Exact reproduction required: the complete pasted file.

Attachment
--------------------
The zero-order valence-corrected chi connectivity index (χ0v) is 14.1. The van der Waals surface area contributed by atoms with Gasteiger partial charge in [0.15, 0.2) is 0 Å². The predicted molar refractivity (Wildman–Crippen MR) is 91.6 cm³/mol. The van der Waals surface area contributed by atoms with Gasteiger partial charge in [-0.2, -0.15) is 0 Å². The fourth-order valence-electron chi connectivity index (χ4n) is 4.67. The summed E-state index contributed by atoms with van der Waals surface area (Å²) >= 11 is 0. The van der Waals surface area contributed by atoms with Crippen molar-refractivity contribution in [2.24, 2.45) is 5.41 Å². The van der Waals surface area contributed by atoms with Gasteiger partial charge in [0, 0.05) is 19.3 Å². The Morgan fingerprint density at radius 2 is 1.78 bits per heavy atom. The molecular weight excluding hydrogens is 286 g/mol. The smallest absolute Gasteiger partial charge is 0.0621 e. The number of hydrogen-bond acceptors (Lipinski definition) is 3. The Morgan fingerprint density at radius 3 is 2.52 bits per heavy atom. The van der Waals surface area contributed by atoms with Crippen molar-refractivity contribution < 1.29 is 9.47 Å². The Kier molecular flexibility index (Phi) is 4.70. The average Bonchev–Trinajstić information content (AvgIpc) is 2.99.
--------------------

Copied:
The zero-order valence-corrected chi connectivity index (χ0v) is 14.1. The van der Waals surface area contributed by atoms with Gasteiger partial charge in [0.15, 0.2) is 0 Å². The predicted molar refractivity (Wildman–Crippen MR) is 91.6 cm³/mol. The van der Waals surface area contributed by atoms with Gasteiger partial charge in [-0.2, -0.15) is 0 Å². The fourth-order valence-electron chi connectivity index (χ4n) is 4.67. The summed E-state index contributed by atoms with van der Waals surface area (Å²) >= 11 is 0. The van der Waals surface area contributed by atoms with Crippen molar-refractivity contribution in [2.24, 2.45) is 5.41 Å². The van der Waals surface area contributed by atoms with Gasteiger partial charge in [0, 0.05) is 19.3 Å². The Morgan fingerprint density at radius 2 is 1.78 bits per heavy atom. The molecular weight excluding hydrogens is 286 g/mol. The smallest absolute Gasteiger partial charge is 0.0621 e. The number of hydrogen-bond acceptors (Lipinski definition) is 3. The Morgan fingerprint density at radius 3 is 2.52 bits per heavy atom. The van der Waals surface area contributed by atoms with Crippen molar-refractivity contribution < 1.29 is 9.47 Å². The Kier molecular flexibility index (Phi) is 4.70. The average Bonchev–Trinajstić information content (AvgIpc) is 2.99.